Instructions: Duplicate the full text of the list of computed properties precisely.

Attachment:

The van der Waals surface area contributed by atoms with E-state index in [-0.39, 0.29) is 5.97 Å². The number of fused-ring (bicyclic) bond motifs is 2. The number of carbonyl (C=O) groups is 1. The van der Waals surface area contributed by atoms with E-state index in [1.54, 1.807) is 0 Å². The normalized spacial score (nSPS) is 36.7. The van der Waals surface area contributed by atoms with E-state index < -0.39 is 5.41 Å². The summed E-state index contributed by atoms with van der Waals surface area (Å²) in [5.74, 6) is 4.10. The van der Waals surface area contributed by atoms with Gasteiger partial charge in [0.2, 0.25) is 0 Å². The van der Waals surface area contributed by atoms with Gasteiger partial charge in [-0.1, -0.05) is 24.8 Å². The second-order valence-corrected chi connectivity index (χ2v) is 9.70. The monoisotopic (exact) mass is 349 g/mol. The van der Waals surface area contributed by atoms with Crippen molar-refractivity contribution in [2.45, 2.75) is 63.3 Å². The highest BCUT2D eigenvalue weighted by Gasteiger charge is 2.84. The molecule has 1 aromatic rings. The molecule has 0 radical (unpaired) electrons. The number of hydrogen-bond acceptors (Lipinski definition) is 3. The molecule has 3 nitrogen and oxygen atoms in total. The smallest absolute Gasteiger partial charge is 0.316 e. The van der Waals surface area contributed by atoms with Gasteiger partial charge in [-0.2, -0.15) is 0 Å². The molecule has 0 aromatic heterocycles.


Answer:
The van der Waals surface area contributed by atoms with E-state index in [-0.39, 0.29) is 5.97 Å². The number of fused-ring (bicyclic) bond motifs is 2. The number of carbonyl (C=O) groups is 1. The van der Waals surface area contributed by atoms with E-state index in [1.54, 1.807) is 0 Å². The normalized spacial score (nSPS) is 36.7. The van der Waals surface area contributed by atoms with E-state index < -0.39 is 5.41 Å². The summed E-state index contributed by atoms with van der Waals surface area (Å²) in [5.74, 6) is 4.10. The van der Waals surface area contributed by atoms with Gasteiger partial charge in [0.2, 0.25) is 0 Å². The van der Waals surface area contributed by atoms with Gasteiger partial charge in [-0.1, -0.05) is 24.8 Å². The second-order valence-corrected chi connectivity index (χ2v) is 9.70. The monoisotopic (exact) mass is 349 g/mol. The van der Waals surface area contributed by atoms with Crippen molar-refractivity contribution in [2.45, 2.75) is 63.3 Å². The highest BCUT2D eigenvalue weighted by Gasteiger charge is 2.84. The molecule has 1 aromatic rings. The molecule has 0 radical (unpaired) electrons. The number of hydrogen-bond acceptors (Lipinski definition) is 3. The molecule has 3 nitrogen and oxygen atoms in total. The smallest absolute Gasteiger partial charge is 0.316 e. The van der Waals surface area contributed by atoms with Gasteiger partial charge in [-0.2, -0.15) is 0 Å². The molecule has 0 aromatic heterocycles.